Great Migrations

Comments (0) Travel

It’s considered one of the most spectacular natural phenomena to be witnessed anywhere in the world: the annual migration of a million wildebeest, zebra and antelope as they move in huge herds across the magnificent rolling grasslands between the Serengeti in Tanzania and Kenya’s Masai Mara.

Its marine equivalent is the seasonal mass movement of humpback whales between their Antarctic feeding territory and subtropical breeding grounds. Increasingly, travellers are seeking out natural-wonder experiences and travel bible Lonely Planet writer Sarah Reid has now identified some lesser-known spectacles, equally involving breathtaking opportunities to observe vast numbers of animals, fish and insects on the move.

Golden jellyfish: The golden jellyfish of Palau perform a unique migration route that follows the sun’s arc across the sky. Daily, the soft-bodied animals cluster on the western shore of the Micronesian lake to perform a horizontal migration toward the rising sun. After taking a break while the sun’s high in the sky, they make the return trip in early afternoon. The lake can be visited year-round but November-April offers best weather.

Monarch butterflies: Every September-October the distinctive black and gold butterflies begin a mass migration from southern Canada and eastern US breeding grounds to over-wintering sites in central Mexico and California, huddling together by the millions in trees. The insects start fluttering home again in May. Butterfly numbers are at their peak January-March at central Mexico’s monarch butterfly reserve.

Arctic terns: The terns depart their summer breeding grounds in Greenland to escape the winter, flying all the way to the shores of Antarctica before returning again at the end of the season, the longest migration route of any animal on earth. The birds feed from the water while on the wing and don’t even fly direct, taking a 70,000km S-shaped route both ways. They can be spotted on pit stops on the various legs of their route.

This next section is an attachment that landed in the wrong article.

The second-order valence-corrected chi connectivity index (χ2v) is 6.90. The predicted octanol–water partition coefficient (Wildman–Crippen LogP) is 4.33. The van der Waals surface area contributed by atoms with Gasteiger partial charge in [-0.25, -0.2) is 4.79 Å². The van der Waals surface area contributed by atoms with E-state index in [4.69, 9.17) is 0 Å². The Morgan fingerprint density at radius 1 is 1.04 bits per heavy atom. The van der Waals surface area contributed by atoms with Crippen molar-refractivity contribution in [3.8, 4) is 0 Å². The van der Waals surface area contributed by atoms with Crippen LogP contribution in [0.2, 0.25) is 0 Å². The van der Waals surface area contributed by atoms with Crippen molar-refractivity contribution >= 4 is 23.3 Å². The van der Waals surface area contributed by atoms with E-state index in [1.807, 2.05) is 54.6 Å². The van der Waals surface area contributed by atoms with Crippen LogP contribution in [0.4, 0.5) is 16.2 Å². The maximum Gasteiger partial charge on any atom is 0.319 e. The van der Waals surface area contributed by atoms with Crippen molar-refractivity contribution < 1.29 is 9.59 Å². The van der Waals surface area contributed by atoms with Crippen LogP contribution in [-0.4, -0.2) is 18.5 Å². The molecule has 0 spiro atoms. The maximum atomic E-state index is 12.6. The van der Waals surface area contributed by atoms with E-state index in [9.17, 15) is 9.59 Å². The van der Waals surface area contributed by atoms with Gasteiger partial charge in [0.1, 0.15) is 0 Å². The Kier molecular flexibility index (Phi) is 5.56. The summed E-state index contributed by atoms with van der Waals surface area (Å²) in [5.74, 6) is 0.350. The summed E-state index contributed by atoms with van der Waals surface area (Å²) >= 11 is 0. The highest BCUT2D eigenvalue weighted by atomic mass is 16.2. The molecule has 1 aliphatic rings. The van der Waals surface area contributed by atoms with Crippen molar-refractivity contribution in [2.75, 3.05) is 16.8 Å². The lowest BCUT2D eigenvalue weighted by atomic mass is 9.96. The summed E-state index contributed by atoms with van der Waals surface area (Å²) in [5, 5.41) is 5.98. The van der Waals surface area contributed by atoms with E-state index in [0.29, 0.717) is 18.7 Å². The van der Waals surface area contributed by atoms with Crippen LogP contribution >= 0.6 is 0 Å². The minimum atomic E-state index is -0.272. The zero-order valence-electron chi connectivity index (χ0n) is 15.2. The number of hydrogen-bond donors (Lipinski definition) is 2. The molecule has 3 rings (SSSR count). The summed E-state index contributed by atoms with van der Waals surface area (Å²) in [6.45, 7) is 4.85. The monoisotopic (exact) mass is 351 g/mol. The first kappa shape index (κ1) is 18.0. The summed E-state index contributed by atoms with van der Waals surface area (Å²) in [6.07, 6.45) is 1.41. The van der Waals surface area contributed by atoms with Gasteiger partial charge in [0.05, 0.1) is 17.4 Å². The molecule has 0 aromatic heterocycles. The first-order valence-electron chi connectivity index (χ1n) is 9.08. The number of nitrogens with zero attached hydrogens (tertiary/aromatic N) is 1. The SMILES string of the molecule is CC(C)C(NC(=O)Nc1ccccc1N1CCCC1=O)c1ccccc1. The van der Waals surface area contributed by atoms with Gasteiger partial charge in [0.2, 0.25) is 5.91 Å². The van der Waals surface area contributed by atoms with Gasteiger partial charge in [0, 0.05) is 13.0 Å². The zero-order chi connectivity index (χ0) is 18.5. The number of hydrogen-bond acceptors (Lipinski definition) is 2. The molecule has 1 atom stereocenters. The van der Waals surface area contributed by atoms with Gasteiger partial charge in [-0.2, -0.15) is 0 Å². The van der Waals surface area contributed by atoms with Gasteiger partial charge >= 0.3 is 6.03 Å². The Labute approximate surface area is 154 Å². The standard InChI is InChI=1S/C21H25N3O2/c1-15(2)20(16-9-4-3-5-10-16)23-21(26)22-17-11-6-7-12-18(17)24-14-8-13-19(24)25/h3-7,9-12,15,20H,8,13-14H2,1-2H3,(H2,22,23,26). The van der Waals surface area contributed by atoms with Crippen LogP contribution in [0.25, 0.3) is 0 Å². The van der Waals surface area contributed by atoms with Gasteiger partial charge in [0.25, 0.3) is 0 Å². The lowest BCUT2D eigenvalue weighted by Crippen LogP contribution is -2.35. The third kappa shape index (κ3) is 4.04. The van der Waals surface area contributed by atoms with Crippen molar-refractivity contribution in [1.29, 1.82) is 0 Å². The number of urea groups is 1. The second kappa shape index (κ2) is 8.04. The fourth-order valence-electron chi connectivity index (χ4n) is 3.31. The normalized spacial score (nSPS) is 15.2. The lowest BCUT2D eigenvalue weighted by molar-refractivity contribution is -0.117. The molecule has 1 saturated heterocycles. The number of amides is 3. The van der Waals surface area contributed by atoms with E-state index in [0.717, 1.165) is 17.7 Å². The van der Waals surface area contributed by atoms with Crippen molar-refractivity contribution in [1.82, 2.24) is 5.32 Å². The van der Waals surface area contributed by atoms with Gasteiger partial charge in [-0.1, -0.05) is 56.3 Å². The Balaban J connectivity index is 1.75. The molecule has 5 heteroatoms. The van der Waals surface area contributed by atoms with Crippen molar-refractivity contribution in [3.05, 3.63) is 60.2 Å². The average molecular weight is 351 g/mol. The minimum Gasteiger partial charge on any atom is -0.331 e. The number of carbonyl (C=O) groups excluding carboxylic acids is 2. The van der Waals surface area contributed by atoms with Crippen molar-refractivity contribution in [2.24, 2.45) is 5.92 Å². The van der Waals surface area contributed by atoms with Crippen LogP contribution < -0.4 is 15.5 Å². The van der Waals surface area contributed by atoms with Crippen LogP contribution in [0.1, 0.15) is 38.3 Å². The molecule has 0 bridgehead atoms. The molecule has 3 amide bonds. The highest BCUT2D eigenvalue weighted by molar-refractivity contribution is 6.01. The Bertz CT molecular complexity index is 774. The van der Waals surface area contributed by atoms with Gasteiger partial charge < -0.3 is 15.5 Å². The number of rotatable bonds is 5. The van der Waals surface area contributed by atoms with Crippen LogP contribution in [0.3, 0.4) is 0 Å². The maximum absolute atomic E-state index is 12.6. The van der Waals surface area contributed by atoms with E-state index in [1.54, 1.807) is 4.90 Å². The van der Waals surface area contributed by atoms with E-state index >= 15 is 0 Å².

Spiny lobsters: Found across the Caribbean, the clawless crustaceans line up at the start of summer in queues resembling conga lines of up to 50 individuals and march offshore into deeper water across the ocean floor, avoiding summer storms that lash the Caribbean. In autumn they move back into shallow waters to breed. The nocturnal creatures are best seen on a night dive. 

Lesser flamingos: Every year in August the nomadic lesser flamingos of sub-Saharan Africa flock to the Great Rift Valley lakes of eastern Africa, mainly Kenya’s Lake Bogoria, to feed on immense blooms of blue-green algae before flying to Lake Natron in northern Tanzania to mate and nest around November. With flamingo numbers at each of the two lakes often topping two million, the moving seas of pink are astonishing. Lake Bogoria: August-November; Lake Natron: from September; chicks hatch December.

Hammerhead sharks: Mass gatherings of these nomadic fish occur in an area between Ecuador’s Galapagos Islands, Colombia’s Malpelo Is and Costa Rica’s Cocos Is: known as the “hammerhead triangle”. They can be spotted throughout the year but converge around Cocos, 550km off the west coast of Costa Rica, in groups of up to 200 during summer, attracted by nutrient upswells. See them on a live-aboard dive trip, June-December.

Red Garter snakes:  Annually at the end of northern autumn thousands of red-sided garter snakes travel up to 32km to hibernate together in huge dens in Manitoba, Canada: the world’s biggest snake gathering! In spring, around mid-May, the snakes’ mass emergence – over 100,000 reptiles wriggling out of their dens – creates a spectacle not for the faint of heart, says Reid. The dens are signposted just north of Narcisse, an hour’s drive from Winnipeg.

Travel Editor, Susie Boswell.

Photo: Ivan Mateev/Shutterstock

Leave a Reply